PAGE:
• authoritarianism;
  • conservatism;
  • psychoanalysis;
  • bias;
  • armchair speculation


  1. Top of page
  2. Abstract
  3. Acknowledgments
  4. References

This article provides a response to Crouse and Stalker's reply to my commentary (Thomas, 2013) on their article titled “Do Right-Wing Authoritarian Beliefs Originate from Psychological Conflict?” (Psychoanalytic Psychology, 24, 25–44). The authors' critical remarks regarding my commentary are addressed, and recommendations are offered for a more cautious use of psychoanalytic theory and results derived from The Right-Wing Authoritarianism Scale (Altemeyer, 1998) for labeling persons with mainstream conservative political beliefs as being “psychopathological” or “right-wing authoritarians.” Such assertions regarding the personality characteristics of political conservatives are particularly troubling, since the authors' conclusions were purely speculative, and they collected neither clinical nor empirical data on patients or research subjects with so-called right-wing authoritarian personalities to support their speculations.

This article is a response to Crouse and Stalker's reply to my commentary (Thomas, 2013) regarding their article titled “Do Right-Wing Authoritarian Beliefs Originate from Psychological Conflict?” (Psychoanalytic Psychology, 24, 25–44). The purpose of the response is twofold: (a) to address Crouse and Stalker's criticisms of my commentary and (b) to advocate for a more cautious approach to using psychoanalytic theory, in conjunction with The Right-Wing Authoritarian Scale (Altemeyer, 1998), to label mainstream political conservatives as “psychopathological” or as having right-wing authoritarian personalities.

Crouse and Stalker's (2014) reply to my commentary (Thomas, 2013) includes both valid and invalid observations. They assert, but often do not substantiate, a litany of purported errors on my part. Among these assertions are the following: several aspects of their original article (Crouse & Stalker, 2007) were misunderstood; the importance of empirical research to investigate the structure of right-wing political beliefs was not appreciated; inappropriate conclusions were reached due to insufficient statistical sophistication, including awareness of multivariate statistical and research techniques such as factor analysis; the value of speculative theory building and the application of psychoanalytic theory to a variety of social issues were unappreciated; subtle differences between classical psychoanalysis and modern conflict theory were not understood; the fact that people actually hold the beliefs reflected in responses to The Right-Wing Authoritarian Scale (Altemeyer, 1998) was denied; the objective, psychometrically sound, potentially heuristic, and rigorously researched characteristics of The Right-Wing Authoritarian Scale were unappreciated; and, generally, Crouse and Stalker's claim that their original article was purely scientific and based entirely upon advancing an understanding of the psychoanalytic etiology of right-wing authoritarianism was questioned. In addition, my commentary was criticized for neither offering nor mentioning alternative strategies for measuring right-wing authoritarianism and related research problems.1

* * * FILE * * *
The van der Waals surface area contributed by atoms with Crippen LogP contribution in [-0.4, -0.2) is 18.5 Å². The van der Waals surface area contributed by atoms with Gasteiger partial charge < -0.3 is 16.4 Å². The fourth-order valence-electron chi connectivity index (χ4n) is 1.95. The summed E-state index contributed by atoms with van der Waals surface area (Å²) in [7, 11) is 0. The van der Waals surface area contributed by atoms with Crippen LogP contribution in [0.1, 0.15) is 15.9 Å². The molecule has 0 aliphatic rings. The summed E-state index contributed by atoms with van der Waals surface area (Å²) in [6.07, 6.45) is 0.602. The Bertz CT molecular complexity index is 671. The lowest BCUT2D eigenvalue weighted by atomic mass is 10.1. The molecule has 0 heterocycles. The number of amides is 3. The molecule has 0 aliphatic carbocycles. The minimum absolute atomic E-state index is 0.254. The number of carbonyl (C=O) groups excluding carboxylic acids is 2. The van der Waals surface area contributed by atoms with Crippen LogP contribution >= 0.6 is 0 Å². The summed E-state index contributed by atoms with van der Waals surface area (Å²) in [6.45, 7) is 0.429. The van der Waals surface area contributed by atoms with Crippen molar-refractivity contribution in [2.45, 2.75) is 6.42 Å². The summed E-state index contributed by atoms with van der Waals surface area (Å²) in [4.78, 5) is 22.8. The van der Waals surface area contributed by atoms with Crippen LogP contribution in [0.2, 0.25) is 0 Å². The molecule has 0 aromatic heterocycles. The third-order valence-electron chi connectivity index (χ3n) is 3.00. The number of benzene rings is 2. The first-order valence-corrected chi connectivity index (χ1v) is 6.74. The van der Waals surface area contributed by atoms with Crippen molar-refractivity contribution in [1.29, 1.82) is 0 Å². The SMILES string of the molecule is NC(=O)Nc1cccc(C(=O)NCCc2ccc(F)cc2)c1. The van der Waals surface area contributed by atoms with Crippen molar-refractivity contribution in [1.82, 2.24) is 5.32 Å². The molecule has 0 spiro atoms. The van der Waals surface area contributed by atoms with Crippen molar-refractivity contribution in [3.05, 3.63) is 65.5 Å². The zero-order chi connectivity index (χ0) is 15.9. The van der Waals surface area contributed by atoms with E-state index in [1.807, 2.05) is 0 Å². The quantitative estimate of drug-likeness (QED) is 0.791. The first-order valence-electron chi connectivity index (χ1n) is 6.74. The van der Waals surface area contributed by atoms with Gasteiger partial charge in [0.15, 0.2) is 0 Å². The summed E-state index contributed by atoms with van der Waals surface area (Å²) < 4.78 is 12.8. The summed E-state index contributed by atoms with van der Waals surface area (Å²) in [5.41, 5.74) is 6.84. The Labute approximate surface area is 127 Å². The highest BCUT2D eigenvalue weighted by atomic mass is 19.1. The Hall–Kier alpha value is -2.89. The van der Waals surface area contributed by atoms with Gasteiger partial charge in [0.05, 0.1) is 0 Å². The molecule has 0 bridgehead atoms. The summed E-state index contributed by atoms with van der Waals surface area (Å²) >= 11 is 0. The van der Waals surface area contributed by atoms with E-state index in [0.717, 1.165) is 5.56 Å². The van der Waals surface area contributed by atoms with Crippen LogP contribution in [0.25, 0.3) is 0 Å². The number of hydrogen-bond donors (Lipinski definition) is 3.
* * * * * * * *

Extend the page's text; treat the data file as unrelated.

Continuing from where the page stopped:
Crouse and Stalker (2014, p. 113) emphasized early in their reply that their original article was “speculative.” This emphasis was apparently intended to release them from responsibility for being viewed as politically biased or for providing any clinical or empirical support for their contentions. Simply because one is speculating on something does not eliminate its potential bias. To suggest that it does makes especially no sense for authors who have asserted, “beliefs may be controlled by powerful non-cognitive causes often outside of conscious awareness” (Crouse & Stalker, 2007, p. 26). Moreover, it could be argued that speculations are more likely to be tied to bias than to real analysis, since it is presumed that real analysis is supported by clinical and empirical data.

Crouse and Stalker are completely justified in stating that it is valuable to apply psychoanalytic theory to a variety of issues ostensibly removed from the psychoanalyst's consulting room, including the belief systems of right-and left-wing authoritarians.2 However, when authors confuse right-wing authoritarianism with run-of-the-mill political conservatism and assign deviant and psychopathology labels to the belief systems of mainstream conservatives, with little empirical or clinical evidence to suggest such pathology, one is justified in inquiring into their possible biases and the validity of their conclusions.

Crouse and Stalker stated specifically in their original article: “Interpretations similar to the ones we develop below for right-wing authoritarian attitudes and beliefs probably also apply to other types of authoritarianism, such as left-wing authoritarianism, and related dogmatic and submissive attitudes that are independent of political views” (2007, p. 26). This “caveat or qualification,” however, was offered only in passing with no follow up. There was, for example, no further discussion of the similarities between the two types of authoritarianism, despite numerous opportunities to do so. In other words, their article was directed entirely toward demonstrating how predominantly negative personality characteristics were related to right-wing (i.e., conservative) political attitudes and beliefs.